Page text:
Afterwards, explain that you (the teacher) will walk around the room and add about a teaspoon of salt to each mixture.  Ask: What do you think will happen to the mixture? Remind them that the passage of water is due to the amount of salt on both sides of the permeable membrane.  (Yes, the water should start leaving the gel which will become evident by the “loosening” of the gel; the solution will become equalized and ‘liquid.’) Add the salt and observe the results.  

Explain that sodium polyacrylate is used inside of disposable diapers.  They can absorb only about 60 times their weight in urine because urine has a high amount of salt (.9%)  Sodium polyacrylate is also used in potting soil, batteries, and as a fuel filtration material to remove moisture from car and jet fuels.

Safety / Disposal of Sodium Polyacrylate: Non-toxic, however do not let children breathe the powder or get it into their eyes.  Dispose of in trash. Do not put down sink.

E.  Procedure & Data Collection:

Review the student’s hypotheses.  Using the same teams, give each student team two of each brand of diaper (each student will test one diaper), two aluminum trays, and six 3-ounce cups (one per student) for measuring purposes.  Explain the criteria for when a diaper has become saturated: the students will add one 3-ounce cup of water to the diaper laid on the tray for which they are responsible.  Then once the water has seeped into the diaper, the students will lift their respective diaper by two corners so that it hangs vertically to see if any water drips from the diaper.  If there is no dripping, then the student will lay the diaper back onto the tray and another 3-ounce cupful of water will be added to the diaper. The diaper is considered as “saturated” when water drips out of the vertically suspended diaper; no more water will be added to the diaper after that point.

Before starting the experiment, have the students develop a data collection sheet to track the amount of water added to their diaper.  Then, have them perform the experiment, tabulating the information per diaper, carefully recording their data. See the datasheet below designed as an example for this project.  The students can individually use tally marks each time a 3-ounce cupful of water is added to the diaper. Then each individual’s tally marks can be added at the end, then multiplied by 3 to determine the amount of ounces that the diaper was able to hold before becoming saturated.  (See example below)

TEAM OneBrand of diaperTally marksTimes 3-oz
BillyPampers I I I I I I I I  24 oz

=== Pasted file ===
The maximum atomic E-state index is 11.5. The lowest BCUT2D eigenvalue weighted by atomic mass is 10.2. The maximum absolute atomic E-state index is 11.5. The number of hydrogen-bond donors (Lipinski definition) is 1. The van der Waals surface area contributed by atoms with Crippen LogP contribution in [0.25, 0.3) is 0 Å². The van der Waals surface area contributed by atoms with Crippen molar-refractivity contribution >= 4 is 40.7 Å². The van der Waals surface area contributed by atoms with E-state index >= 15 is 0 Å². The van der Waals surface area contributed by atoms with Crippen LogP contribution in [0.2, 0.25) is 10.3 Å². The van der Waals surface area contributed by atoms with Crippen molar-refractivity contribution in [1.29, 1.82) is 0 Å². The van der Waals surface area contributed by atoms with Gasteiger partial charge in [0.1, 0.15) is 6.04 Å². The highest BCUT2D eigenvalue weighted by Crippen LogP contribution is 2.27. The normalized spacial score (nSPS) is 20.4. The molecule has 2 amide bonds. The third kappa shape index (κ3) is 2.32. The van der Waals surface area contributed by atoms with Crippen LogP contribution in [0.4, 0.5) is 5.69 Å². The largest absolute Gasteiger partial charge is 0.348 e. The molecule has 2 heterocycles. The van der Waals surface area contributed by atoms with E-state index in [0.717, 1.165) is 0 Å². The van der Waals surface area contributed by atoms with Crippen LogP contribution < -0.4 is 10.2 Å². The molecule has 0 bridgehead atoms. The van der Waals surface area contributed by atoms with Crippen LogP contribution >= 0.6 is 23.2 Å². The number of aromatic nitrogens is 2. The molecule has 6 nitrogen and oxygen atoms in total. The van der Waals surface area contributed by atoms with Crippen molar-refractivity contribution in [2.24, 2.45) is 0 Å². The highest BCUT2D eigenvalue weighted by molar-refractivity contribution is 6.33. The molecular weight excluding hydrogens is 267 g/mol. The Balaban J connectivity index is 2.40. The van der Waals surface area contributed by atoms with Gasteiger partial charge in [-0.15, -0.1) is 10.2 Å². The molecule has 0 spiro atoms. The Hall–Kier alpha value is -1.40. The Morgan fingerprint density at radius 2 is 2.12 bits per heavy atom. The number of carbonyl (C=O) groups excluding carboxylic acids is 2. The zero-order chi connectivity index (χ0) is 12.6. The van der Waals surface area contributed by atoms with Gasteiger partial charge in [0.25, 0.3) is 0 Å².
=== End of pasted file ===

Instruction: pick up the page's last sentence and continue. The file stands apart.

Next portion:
RohanHuggiesI I I I I I I I 24 oz
ZoePampersI I I I I I I I I 27 oz
MelindaParents’ ChoiceI I I I I I 18 oz
TianaParents’ ChoiceI I I I I 15 oz
CharlieHuggiesI I I I I I 18 oz

Students can then use the team datasheet to calculate the average amount of water that a particular brand of diaper could hold.  [If students merely added the total amount of water that each brand of diaper held, this would skew the data, since more Pampers may have been tested than Huggies, for example.]  Using the Team One datasheet above as an example, the average amount of water that each brand held was:

Pampers’ average was 24 oz. + 27 oz. divided by 2 diapers = 25.5 oz.

Huggies’ average was 24 oz. + 18 oz. divided by 2 diapers = 21.0 oz.

Parents’ Choice’s average was 18 oz. + 15 oz. divided by 2 = 16.5 oz.

To increase the accuracy of the test by adding more trials, have all of the teams share their data with the others in order to tabulate the complete set of all of the teams’ data.  See the datasheet below designed as an example for this article:

TEAMSTotal oz. PampersTotal oz. HuggiesTotal oz. Parents’ Choice
Team One25.521.016.5
Team Two28.026.018.0
Team Three 27.524.517.5
Totals81.071.552.0
Total average per brand27.023.8 17.3

F.   Analyze the results; what conclusion can be formed?

Once individual teams have compiled their data (example shown above), they will be able to determine the answer to the question: Which brand of disposable diaper can absorb the most water?  [Remember, the dataset above was designed for this article, but may not reflect the actual data once students are able to perform this experiment. Try this experiment to see which brand of diaper actually can absorb the most water.]

G.  Further Research:  Discuss the results and remind the students that it is not important who got the correct answer to the big question, but rather what they learned and how they set up their project to get the correct answer.  Ask them: Convert the total amount of ounces from each of the diapers to determine how many cups of water it takes to saturate the diaper. Do you think that a caring mother would allow her baby to completely saturate its diaper?  What does this lead you to want to study next?